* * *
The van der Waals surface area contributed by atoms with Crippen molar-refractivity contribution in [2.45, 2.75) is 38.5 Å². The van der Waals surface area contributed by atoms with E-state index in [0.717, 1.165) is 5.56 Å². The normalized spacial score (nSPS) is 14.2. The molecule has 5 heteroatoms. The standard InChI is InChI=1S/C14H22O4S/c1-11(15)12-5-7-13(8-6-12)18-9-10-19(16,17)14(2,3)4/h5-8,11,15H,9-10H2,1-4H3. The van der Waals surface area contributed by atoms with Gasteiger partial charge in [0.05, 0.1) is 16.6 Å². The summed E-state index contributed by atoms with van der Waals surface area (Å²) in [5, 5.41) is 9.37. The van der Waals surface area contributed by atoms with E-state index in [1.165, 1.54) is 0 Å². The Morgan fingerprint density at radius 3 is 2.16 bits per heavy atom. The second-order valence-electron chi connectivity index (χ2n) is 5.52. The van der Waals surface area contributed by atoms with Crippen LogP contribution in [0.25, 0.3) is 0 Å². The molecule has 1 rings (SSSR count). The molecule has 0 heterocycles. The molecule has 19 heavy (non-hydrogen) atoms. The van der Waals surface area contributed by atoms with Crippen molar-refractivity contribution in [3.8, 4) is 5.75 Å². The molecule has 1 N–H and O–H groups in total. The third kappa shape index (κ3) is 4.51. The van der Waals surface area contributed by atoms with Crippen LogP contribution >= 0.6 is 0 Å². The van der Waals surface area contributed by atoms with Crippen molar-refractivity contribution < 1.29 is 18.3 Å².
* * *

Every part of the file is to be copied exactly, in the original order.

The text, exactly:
The van der Waals surface area contributed by atoms with Crippen molar-refractivity contribution in [2.45, 2.75) is 38.5 Å². The van der Waals surface area contributed by atoms with E-state index in [0.717, 1.165) is 5.56 Å². The normalized spacial score (nSPS) is 14.2. The molecule has 5 heteroatoms. The standard InChI is InChI=1S/C14H22O4S/c1-11(15)12-5-7-13(8-6-12)18-9-10-19(16,17)14(2,3)4/h5-8,11,15H,9-10H2,1-4H3. The van der Waals surface area contributed by atoms with Gasteiger partial charge in [0.05, 0.1) is 16.6 Å². The summed E-state index contributed by atoms with van der Waals surface area (Å²) in [5, 5.41) is 9.37. The van der Waals surface area contributed by atoms with E-state index in [1.165, 1.54) is 0 Å². The Morgan fingerprint density at radius 3 is 2.16 bits per heavy atom. The second-order valence-electron chi connectivity index (χ2n) is 5.52. The van der Waals surface area contributed by atoms with Crippen LogP contribution in [0.25, 0.3) is 0 Å². The molecule has 1 rings (SSSR count). The molecule has 0 heterocycles. The molecule has 19 heavy (non-hydrogen) atoms. The van der Waals surface area contributed by atoms with Crippen molar-refractivity contribution in [3.8, 4) is 5.75 Å². The molecule has 1 N–H and O–H groups in total. The third kappa shape index (κ3) is 4.51. The van der Waals surface area contributed by atoms with Crippen LogP contribution >= 0.6 is 0 Å². The van der Waals surface area contributed by atoms with Crippen molar-refractivity contribution < 1.29 is 18.3 Å².